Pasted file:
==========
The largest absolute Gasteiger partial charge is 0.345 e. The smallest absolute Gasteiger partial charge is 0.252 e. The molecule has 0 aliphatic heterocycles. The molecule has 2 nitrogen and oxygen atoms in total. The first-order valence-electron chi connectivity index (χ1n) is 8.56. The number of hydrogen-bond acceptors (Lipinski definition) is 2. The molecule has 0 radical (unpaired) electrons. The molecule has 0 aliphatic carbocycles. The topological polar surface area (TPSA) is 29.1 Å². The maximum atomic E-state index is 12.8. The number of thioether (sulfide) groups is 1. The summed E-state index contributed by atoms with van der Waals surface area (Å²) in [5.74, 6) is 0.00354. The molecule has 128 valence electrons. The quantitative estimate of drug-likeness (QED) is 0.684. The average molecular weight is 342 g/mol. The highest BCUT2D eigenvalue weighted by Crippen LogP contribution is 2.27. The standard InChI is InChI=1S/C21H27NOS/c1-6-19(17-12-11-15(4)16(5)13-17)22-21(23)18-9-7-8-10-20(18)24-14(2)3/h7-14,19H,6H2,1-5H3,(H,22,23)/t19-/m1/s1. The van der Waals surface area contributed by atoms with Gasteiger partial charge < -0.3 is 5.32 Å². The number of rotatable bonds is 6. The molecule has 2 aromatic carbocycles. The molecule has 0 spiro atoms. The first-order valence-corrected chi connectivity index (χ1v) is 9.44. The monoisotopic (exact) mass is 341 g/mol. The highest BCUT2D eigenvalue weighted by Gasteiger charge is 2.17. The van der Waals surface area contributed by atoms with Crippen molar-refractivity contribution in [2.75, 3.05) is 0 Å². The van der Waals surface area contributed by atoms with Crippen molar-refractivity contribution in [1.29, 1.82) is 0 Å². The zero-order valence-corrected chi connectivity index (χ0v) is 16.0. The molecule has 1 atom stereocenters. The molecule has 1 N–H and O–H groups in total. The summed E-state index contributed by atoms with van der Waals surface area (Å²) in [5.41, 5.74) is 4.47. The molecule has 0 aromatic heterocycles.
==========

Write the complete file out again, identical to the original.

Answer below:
The largest absolute Gasteiger partial charge is 0.345 e. The smallest absolute Gasteiger partial charge is 0.252 e. The molecule has 0 aliphatic heterocycles. The molecule has 2 nitrogen and oxygen atoms in total. The first-order valence-electron chi connectivity index (χ1n) is 8.56. The number of hydrogen-bond acceptors (Lipinski definition) is 2. The molecule has 0 radical (unpaired) electrons. The molecule has 0 aliphatic carbocycles. The topological polar surface area (TPSA) is 29.1 Å². The maximum atomic E-state index is 12.8. The number of thioether (sulfide) groups is 1. The summed E-state index contributed by atoms with van der Waals surface area (Å²) in [5.74, 6) is 0.00354. The molecule has 128 valence electrons. The quantitative estimate of drug-likeness (QED) is 0.684. The average molecular weight is 342 g/mol. The highest BCUT2D eigenvalue weighted by Crippen LogP contribution is 2.27. The standard InChI is InChI=1S/C21H27NOS/c1-6-19(17-12-11-15(4)16(5)13-17)22-21(23)18-9-7-8-10-20(18)24-14(2)3/h7-14,19H,6H2,1-5H3,(H,22,23)/t19-/m1/s1. The van der Waals surface area contributed by atoms with Gasteiger partial charge < -0.3 is 5.32 Å². The number of rotatable bonds is 6. The molecule has 2 aromatic carbocycles. The molecule has 0 spiro atoms. The first-order valence-corrected chi connectivity index (χ1v) is 9.44. The monoisotopic (exact) mass is 341 g/mol. The highest BCUT2D eigenvalue weighted by Gasteiger charge is 2.17. The van der Waals surface area contributed by atoms with Crippen molar-refractivity contribution in [2.75, 3.05) is 0 Å². The van der Waals surface area contributed by atoms with Crippen molar-refractivity contribution in [1.29, 1.82) is 0 Å². The zero-order valence-corrected chi connectivity index (χ0v) is 16.0. The molecule has 1 atom stereocenters. The molecule has 1 N–H and O–H groups in total. The summed E-state index contributed by atoms with van der Waals surface area (Å²) in [5.41, 5.74) is 4.47. The molecule has 0 aromatic heterocycles.